There continue to be reports that Credit Suisse Group A.G. (NYSE: CS) CEO Brady Dougan will lose his job early next year, and he should.
Reuters recently reported:
Dougan might have played his last hand with an overhaul that strengthens the investment bank where the American made his career before taking over as chief executive in 2007 while also promoting two more executives to join the race to succeed him.
Credit Suisse is, quite frankly, in a bigger mess than almost any other money center bank in the world. As a sign of how terrible management has been, Wall St. has abandoned the financial firm’s shares. They are down 40% over the past two years, a slide that is much worse than that of Bank of America Corp. (NYSE: BAC), the weakling among America largest banks.
Two of Credit Suisse’s recent black eyes involve, first, a suit brought by New York’s attorney general over alleged deceptions the bank used to sell mortgage-backed securities. It already has settled similar charges brought by the federal government. Clearly management oversight of sales practices were entirely lacking, and Credit Suisse has begun to pay the price.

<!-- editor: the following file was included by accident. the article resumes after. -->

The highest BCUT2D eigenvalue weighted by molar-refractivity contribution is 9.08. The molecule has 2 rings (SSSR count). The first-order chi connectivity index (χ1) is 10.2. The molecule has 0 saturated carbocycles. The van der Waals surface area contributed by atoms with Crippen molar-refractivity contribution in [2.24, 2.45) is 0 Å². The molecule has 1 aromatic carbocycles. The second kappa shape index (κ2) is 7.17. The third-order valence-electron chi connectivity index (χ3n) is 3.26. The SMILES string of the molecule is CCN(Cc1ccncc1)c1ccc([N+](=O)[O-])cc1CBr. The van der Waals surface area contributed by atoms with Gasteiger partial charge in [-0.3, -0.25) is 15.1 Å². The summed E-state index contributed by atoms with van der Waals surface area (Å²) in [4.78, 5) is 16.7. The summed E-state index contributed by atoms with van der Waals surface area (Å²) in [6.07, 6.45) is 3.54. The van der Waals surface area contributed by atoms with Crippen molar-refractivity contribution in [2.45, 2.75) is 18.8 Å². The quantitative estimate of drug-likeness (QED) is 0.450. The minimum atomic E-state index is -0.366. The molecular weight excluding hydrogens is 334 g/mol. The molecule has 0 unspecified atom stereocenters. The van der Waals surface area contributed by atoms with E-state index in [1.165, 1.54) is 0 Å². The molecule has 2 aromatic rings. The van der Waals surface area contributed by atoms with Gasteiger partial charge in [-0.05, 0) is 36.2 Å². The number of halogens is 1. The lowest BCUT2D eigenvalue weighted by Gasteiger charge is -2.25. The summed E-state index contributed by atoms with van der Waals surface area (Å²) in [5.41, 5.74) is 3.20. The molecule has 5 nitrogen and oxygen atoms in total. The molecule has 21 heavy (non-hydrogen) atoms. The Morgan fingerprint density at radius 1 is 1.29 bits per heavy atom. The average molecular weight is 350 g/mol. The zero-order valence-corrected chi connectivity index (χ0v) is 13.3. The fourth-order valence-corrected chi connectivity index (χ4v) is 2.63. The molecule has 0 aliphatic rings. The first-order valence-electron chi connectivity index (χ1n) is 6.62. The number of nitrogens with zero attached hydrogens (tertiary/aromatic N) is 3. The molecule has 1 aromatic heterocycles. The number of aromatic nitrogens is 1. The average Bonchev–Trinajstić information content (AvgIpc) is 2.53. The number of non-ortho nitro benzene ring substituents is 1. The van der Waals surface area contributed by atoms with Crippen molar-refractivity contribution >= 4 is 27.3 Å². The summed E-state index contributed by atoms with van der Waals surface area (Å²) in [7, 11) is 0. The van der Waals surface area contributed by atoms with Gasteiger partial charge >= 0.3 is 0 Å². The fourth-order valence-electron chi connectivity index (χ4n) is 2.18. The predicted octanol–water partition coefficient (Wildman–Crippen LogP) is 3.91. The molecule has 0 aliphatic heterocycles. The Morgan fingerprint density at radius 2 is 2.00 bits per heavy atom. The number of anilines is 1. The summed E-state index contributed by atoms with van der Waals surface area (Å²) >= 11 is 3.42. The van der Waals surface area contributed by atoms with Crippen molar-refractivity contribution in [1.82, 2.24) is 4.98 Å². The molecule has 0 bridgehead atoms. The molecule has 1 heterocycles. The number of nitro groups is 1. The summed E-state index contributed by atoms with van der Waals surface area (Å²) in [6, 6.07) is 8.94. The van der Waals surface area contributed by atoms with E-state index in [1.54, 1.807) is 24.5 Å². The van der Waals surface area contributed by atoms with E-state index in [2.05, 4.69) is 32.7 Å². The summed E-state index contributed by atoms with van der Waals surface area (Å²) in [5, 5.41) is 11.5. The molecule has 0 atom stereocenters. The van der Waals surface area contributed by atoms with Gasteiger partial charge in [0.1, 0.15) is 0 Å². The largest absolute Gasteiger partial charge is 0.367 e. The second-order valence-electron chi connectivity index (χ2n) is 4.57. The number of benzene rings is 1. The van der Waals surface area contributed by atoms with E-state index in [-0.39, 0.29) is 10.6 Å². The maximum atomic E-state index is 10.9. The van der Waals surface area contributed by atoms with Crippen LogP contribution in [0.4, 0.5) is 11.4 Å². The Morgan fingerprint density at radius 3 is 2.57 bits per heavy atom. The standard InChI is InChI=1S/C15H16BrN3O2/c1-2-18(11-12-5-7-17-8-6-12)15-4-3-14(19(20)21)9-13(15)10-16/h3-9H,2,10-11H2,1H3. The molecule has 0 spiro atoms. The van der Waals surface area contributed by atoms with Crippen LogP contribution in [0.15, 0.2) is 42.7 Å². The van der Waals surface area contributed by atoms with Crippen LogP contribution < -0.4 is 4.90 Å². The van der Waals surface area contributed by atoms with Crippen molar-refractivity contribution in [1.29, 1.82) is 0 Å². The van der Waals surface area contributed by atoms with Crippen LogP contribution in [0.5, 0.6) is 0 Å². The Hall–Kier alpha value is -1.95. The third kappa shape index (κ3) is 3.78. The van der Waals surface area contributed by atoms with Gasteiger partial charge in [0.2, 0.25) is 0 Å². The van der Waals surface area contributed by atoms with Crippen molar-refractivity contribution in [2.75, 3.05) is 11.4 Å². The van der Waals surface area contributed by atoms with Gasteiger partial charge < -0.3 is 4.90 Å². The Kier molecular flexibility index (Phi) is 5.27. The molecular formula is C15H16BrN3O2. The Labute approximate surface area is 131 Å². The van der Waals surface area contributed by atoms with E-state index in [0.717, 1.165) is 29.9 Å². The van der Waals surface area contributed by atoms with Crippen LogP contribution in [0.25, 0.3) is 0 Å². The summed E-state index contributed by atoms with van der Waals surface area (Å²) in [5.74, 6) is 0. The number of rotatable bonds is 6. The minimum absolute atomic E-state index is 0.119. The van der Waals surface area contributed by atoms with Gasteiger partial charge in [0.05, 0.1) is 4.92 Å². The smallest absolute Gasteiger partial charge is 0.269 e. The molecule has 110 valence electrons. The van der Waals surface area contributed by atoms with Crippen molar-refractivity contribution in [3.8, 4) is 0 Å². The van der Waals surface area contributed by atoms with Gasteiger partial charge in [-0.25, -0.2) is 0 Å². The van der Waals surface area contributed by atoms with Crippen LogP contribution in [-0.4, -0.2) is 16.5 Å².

In the other case, Dougan admitted his structuring of the banks was deeply flawed, and he changed much of the organization. As the new structure set in, he said:
[We] restructured our investment banking model resulting in a high returning, lower risk, client-oriented business. Our private banking model is highly scalable and suited for the new regulatory environment. And we have sharpened the focus of our asset management business.
The move shows that Dougan’s early organization resulted in losses, and that he finally acknowledges it, well after most large banks already had done so.
Not terribly long ago, botched moves to repair Citigroup Inc. (NYSE: C) cost CEO Vikram Pandit his job. The board had figured out that both Pandit’s legacy and current programs had battered the bank badly. The same is true with Dougan, and it is time for him to go.
Douglas A. McIntyre